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Jenkins Brick Co. is no stranger to using landfill gas (LFG) as an alternative to natural gas-back in 1998, the company retrofitted the kiln at its Montgomery, Ala., plant to incorporate LFG. That project proved so successful that Jenkins Brick recently sited a new plant near a landfill specifically so it could take advantage of the readily available supply of LFG.
Located in Moody, Ala., the new 220,000-square-foot plant (a separate 30,000-square-foot grinding plant brings the total site to 250,000 square feet) is designed to produce 136 million brick per year. With a total investment of $56 million, Jenkins Brick partnered with Veolia Environmental Services (the owner of the landfill providing the gas) and the U.S. Environmental Protection Agency's (EPA) Landfill Methane Outreach Program (LMOP) to create a unique landfill gas energy project.
Finding the SiteAccording to Mike Jenkins IV, chief executive officer of Jenkins Brick, the company evaluated approximately 384 landfills in eight states before settling on the Veolia landfill near Moody. The site was eventually selected for a number of logistical reasons, including its proximity to Jenkins Brick's existing market, the Norfolk Southern Railway Co., Interstate 20, and excellent raw materials.
In addition, while it might seem strange to term a landfill attractive, this one is-at least from a production standpoint. "The landfill itself is productive and will continue to grow in terms of the gas it produces through the years," says Jenkins. "Engineers estimate that in 12-15 years, the landfill supply will increase and approach 90-95% of our needs." The plant is currently running at 40-45% landfill gas, and Jenkins expects that number to increase as the company gets more familiar with the system and makes operating improvements.
St. Clair County, Ala., commissioners also helped the company select Moody by declaring the 160-acre site to be an industrial park, which will help the company apply for grants from the Alabama Department of Economic and Community Affairs as the plant expands. The county also paid a $40,015 share of a matching grant from the Community Development Block Grant Program to build a rail spur to the industrial park.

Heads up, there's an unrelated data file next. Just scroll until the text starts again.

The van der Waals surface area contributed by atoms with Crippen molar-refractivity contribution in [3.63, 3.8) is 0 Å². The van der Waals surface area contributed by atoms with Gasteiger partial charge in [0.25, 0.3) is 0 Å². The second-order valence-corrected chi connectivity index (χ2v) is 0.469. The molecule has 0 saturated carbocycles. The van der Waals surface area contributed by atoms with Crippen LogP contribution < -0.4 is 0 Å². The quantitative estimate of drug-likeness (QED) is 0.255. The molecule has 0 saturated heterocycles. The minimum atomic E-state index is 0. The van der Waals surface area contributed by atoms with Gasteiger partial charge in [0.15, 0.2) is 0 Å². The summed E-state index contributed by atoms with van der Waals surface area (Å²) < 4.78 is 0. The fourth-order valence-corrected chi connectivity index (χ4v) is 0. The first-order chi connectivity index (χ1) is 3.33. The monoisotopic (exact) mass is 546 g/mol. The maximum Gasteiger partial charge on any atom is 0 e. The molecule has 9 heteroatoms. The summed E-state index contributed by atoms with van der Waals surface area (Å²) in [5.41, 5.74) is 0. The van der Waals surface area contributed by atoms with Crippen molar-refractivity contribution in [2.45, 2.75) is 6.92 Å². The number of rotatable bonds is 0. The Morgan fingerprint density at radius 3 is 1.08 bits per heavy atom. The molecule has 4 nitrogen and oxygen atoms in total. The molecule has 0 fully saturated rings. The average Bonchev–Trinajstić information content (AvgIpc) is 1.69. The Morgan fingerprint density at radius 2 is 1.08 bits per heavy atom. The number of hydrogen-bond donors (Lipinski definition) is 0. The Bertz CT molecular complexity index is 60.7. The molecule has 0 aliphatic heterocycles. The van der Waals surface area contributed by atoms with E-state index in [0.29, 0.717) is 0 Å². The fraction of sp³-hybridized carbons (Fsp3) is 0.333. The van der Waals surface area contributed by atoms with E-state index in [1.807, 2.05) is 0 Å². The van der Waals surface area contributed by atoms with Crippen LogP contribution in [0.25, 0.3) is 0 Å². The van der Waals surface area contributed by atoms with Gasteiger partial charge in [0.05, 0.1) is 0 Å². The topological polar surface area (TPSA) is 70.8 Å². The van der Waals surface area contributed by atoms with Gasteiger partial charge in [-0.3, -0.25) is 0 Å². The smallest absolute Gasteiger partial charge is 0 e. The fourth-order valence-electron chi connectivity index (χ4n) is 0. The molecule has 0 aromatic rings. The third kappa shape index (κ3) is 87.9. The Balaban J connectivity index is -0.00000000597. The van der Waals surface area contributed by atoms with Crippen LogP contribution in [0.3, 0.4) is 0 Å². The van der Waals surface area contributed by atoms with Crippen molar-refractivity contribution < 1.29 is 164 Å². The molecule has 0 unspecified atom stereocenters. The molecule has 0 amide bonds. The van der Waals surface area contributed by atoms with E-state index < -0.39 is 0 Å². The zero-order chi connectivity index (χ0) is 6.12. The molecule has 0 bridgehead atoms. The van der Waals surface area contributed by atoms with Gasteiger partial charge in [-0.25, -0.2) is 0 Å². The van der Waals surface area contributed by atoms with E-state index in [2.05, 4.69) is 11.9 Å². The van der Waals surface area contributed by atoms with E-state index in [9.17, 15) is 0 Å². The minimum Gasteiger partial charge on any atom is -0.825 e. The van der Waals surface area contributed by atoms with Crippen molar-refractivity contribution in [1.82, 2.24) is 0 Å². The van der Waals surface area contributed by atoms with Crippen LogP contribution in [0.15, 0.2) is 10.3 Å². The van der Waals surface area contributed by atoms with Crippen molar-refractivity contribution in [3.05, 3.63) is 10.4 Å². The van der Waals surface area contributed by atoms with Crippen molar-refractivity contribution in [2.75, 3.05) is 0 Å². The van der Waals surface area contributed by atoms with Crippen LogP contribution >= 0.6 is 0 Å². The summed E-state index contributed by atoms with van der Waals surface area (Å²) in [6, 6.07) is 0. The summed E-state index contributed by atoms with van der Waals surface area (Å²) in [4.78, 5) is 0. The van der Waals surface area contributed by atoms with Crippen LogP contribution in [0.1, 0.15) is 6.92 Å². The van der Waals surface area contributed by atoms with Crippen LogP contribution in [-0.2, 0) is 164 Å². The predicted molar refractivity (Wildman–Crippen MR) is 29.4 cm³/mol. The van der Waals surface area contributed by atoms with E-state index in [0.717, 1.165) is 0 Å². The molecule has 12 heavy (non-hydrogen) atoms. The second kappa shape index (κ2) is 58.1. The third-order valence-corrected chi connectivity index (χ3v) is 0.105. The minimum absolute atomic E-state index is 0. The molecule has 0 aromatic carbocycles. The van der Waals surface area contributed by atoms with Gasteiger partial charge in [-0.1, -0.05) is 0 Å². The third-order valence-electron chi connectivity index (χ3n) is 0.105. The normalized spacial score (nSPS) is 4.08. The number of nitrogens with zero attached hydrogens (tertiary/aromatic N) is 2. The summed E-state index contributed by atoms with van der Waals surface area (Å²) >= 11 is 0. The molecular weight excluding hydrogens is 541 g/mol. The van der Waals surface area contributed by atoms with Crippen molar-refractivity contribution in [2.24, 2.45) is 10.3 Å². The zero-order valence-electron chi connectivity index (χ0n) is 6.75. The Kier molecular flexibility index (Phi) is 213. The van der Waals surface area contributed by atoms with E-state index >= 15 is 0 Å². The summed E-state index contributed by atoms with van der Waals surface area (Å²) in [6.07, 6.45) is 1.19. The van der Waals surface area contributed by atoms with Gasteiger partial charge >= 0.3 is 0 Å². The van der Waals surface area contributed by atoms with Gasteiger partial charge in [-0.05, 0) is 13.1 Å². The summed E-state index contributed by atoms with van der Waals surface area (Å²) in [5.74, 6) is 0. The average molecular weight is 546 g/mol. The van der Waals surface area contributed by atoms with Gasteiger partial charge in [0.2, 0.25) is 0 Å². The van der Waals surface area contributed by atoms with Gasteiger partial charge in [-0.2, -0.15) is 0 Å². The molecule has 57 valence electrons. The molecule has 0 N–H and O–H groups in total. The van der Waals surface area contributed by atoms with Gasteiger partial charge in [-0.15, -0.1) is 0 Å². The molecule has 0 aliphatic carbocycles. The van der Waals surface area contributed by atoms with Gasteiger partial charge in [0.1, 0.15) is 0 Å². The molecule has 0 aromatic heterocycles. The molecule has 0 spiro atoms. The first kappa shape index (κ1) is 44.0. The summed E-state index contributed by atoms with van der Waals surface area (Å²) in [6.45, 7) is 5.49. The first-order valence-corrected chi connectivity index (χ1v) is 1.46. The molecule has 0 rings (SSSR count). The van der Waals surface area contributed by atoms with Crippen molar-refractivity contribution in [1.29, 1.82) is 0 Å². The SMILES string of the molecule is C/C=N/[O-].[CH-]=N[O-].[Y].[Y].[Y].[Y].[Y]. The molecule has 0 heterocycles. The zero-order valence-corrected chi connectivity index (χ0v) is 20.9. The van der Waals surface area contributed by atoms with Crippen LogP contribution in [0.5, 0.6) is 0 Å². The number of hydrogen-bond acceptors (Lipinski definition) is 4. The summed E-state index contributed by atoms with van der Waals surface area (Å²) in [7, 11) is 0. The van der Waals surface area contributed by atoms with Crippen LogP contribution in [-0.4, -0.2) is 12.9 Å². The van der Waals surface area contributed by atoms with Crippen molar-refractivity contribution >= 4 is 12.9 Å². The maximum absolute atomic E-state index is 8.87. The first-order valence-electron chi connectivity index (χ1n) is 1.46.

Getting to WorkJenkins Brick paid $4.5 million for the new LFG pipeline to run from the landfill to the new plant approximately six miles away. "The pipeline goes under two federal highways, an interstate and a railroad," says Jenkins. "It also crosses the main line for Southern Natural Gas, so we picked up a natural gas supply in the same trench, which was fortunate."
Now fully operational, the new plant produces modular, queen-size and jumbo utility brick in colors and textures not manufactured at Jenkins Brick's other two plants. "We hope to reach the aesthetic taste of more customers," says Jenkins.
Two tunnel dryers and one kiln operate on a combined LFG/natural gas combustion system. Designed and provided by Lingl, the equipment was modified slightly to accommodate the LFG. "The modifications are electronic," explains Jenkins. "There are some valving adjustments and so forth, but the system that Lingl produced just works beautifully." The state-of-the-art plant also features automated kiln car loading and unloading handled by Fanuc robots that Lingl tailored to Jenkins Brick's needs.
Jenkins credits the plant's successful startup in no small part to the quality of local personnel. "We've been so pleasantly surprised with the quality of people we recruited in that area," he says. "They are really top flight. We moved some folks who were in management and leadership from the Montgomery area, and we've got a good group." The new plant has created approximately 55 new jobs in the community.